Buying from high volume certainly helps, but that doesn't help if you buy a tank of bio diesel and then the motor/trucks sits for long periods of time. The bio fuel is more hygroscopic than regular diesel. Nothing wrong with wrong with bio, but if my MH is going to sit for a period of time, I would make sure its full of regular diesel.
Cat is offline   Reply With Quote
Old 05-22-2018, 10:18 AM   #8
Senior Member
 
BFlinn181's Avatar


 
Gulf Streamers Club
Join Date: Jan 2012
Location: Cincinnati
Posts: 19,102
Quote:
Originally Posted by Cat View Post
Buying from high volume certainly helps, but that doesn't help if you buy a tank of bio diesel and then the motor/trucks sits for long periods of time. The bio fuel is more hygroscopic than regular diesel. Nothing wrong with wrong with bio, but if my MH is going to sit for a period of time, I would make sure its full of regular diesel.
You could just add a biocide to the tank when the RV is stored. I do it to my small gas engines stored over winter. (STA-BIL, not a biocide)
__________________

Bob & Donna
'98 Gulf Stream Sun Voyager DP being pushed by a '00 Beetle TDI
BFlinn181 is offline   Reply With Quote
Old 05-22-2018, 11:06 AM   #9
Cat
Senior Member
 
Join Date: Jan 2005
Posts: 654
Quote:
Originally Posted by PJStough View Post
Do you know why the engine would run hotter with B20 than with straight dino diesel?


Thanks
No I don't. I had not heard of temperature differences. Does the engine seem to lug, climb hills at a lower engine RPM, if so that might contribute to the heat loads.
Cat is offline   Reply With Quote
Old 05-22-2018, 11:12 AM   #10
Cat
Senior Member
 
Join Date: Jan 2005
Posts: 654
Quote:
Originally Posted by BFlinn181 View Post
You could just add a biocide to the tank when the RV is stored. I do it to my small gas engines stored over winter. (STA-BIL, not a biocide)
Good point. And if you have bio in your tank it be a very smart move to add a biocide. Biocides sometimes can difficult to find and purchase--- truck stops might sell them though.
Cat is offline   Reply With Quote
Old 05-22-2018, 11:18 AM   #11
Senior Member
 
BFlinn181's Avatar


 
Gulf Streamers Club
Join Date: Jan 2012
Location: Cincinnati
Posts: 19,102
Low sulfur diesel = 138,490 Btu/gal
B100 biodiesel = 127,960 Btu/gal

That's a 7% change, and that's for diesel vs B100 biodiesel. I don't think you'd notice any difference in B20 and dino diesel.

from: https://www.afdc.energy.gov/fuels/fu...ison_chart.pdf
__________________

Bob & Donna
'98 Gulf Stream Sun Voyager DP being pushed by a '00 Beetle TDI
BFlinn181 is offline   Reply With Quote
Old 05-22-2018, 07:47 PM   #12
Senior Member
 
Join Date: Oct 2016
Posts: 662
Quote:
Originally Posted by PJStough View Post
Do you know why the engine would run hotter with B20 than with straight dino diesel?


Thanks

Nope. Call Cummins.



I'll go with their information and recommendations rather than make assumptions about what it may or may not do.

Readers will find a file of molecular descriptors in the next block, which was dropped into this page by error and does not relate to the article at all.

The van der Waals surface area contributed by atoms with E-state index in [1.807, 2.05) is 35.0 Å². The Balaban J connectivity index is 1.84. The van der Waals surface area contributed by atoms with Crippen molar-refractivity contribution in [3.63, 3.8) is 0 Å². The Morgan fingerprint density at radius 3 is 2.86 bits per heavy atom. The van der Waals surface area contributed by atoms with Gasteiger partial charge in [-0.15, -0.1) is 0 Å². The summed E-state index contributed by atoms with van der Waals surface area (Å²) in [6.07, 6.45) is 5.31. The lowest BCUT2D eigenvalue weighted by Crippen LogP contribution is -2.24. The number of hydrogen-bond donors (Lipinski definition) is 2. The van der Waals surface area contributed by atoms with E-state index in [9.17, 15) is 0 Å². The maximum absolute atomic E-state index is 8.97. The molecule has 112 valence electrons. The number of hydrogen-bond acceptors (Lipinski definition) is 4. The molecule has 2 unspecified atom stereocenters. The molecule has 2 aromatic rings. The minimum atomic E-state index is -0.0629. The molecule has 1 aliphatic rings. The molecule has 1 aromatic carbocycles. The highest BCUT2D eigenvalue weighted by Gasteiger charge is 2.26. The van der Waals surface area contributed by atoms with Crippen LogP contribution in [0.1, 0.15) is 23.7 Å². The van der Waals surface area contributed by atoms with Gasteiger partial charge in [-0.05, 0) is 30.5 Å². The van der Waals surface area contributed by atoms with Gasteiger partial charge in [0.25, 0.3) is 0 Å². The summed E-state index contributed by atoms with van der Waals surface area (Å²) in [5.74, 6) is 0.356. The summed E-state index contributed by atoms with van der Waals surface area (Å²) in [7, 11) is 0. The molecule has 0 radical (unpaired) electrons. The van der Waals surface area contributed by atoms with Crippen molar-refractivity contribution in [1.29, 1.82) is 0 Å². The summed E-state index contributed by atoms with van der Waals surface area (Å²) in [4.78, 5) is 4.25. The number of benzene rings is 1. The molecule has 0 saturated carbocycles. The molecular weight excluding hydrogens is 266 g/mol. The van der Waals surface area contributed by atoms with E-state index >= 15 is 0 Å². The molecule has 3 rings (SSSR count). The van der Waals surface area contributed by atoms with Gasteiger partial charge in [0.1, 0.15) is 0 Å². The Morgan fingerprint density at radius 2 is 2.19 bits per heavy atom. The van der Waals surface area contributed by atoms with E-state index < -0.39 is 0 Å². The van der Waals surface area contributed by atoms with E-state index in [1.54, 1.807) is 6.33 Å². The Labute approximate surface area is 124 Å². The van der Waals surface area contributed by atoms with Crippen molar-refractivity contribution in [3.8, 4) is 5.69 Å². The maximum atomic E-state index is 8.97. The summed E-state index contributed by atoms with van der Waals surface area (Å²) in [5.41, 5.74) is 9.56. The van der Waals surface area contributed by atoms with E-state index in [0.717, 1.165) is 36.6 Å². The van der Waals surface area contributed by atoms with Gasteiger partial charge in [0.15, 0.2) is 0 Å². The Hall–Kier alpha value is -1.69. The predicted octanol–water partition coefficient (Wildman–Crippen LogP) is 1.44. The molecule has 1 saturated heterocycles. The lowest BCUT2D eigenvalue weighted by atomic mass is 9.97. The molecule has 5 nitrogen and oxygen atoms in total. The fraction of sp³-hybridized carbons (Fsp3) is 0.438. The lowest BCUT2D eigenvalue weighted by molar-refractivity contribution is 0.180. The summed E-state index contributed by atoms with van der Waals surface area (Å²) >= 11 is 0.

__________________
2005 Alpine Coach 36MDDS
2015 Grand Cherokee Diesel
RVPioneer is offline   Reply With Quote
Old 05-22-2018, 08:52 PM   #13
Senior Member
 
DrDaveMA's Avatar


 
Alpine Owners Club
Join Date: Jun 2007
Location: Cotuit, MA
Posts: 2,519
While I am nowhere near an expert, or even very knowledgeable but I have heard that there are different lubricant additives in bio vs Dino. I am thinking those differences could explain different operating temperatures. But as suggested it is best to reach out To Cummins.
__________________
Dave, Bobbi and Fenway
2005 38' FDTS Alpine Limited, 2016 Jeep Grand Cherokee Limited
Cape Cod, MA
DrDaveMA is offline   Reply With Quote
Old 05-22-2018, 09:02 PM   #14
Senior Member
 
Join Date: Oct 2017
Location: FULL TIMERS
Posts: 1,072
Quote:
Originally Posted by PJStough View Post
Do you know why the engine would run hotter with B20 than with straight dino diesel?


Thanks
...


Engine temperature should be controlled by the cooling system thermostate, not the fuel.
__________________

grindstone01 is offline   Reply With Quote
Reply

Tags
diesel



Currently Active Users Viewing This Thread: 1 (0 members and 1 guests)
 
Thread Tools Search this Thread
Search this Thread:

Advanced Search
Display Modes

Posting Rules
You may not post new threads
You may not post replies
You may not post attachments
You may not edit your posts

BB code is On
Smilies are On
[IMG] code is On
HTML code is Off
Trackbacks are Off
Pingbacks are Off
Refbacks are Off


Similar Threads
Thread Thread Starter Forum Replies Last Post
B20 Bio Diesel VS. Diesel #2 Stiltner Freightliner Motorhome Chassis Forum 37 04-20-2018 06:47 PM
Bio-Diesel pricing Tom N MH-General Discussions & Problems 6 05-19-2008 06:18 PM
Opinions on BIO Diesel RSmoak Trailer Towing and Tow Vehicles Discussion 12 04-30-2006 01:16 PM
Make my own Bio-diesel fuel.?? BigBob iRV2.com General Discussion 7 09-01-2005 06:39 AM

» Featured Campgrounds

Reviews provided by


Copyright 2002- Social Knowledge, LLC All Rights Reserved.

All times are GMT -6. The time now is 02:46 AM.


Powered by vBulletin® Version 3.8.8 Beta 1
Copyright ©2000 - 2018, vBulletin Solutions, Inc.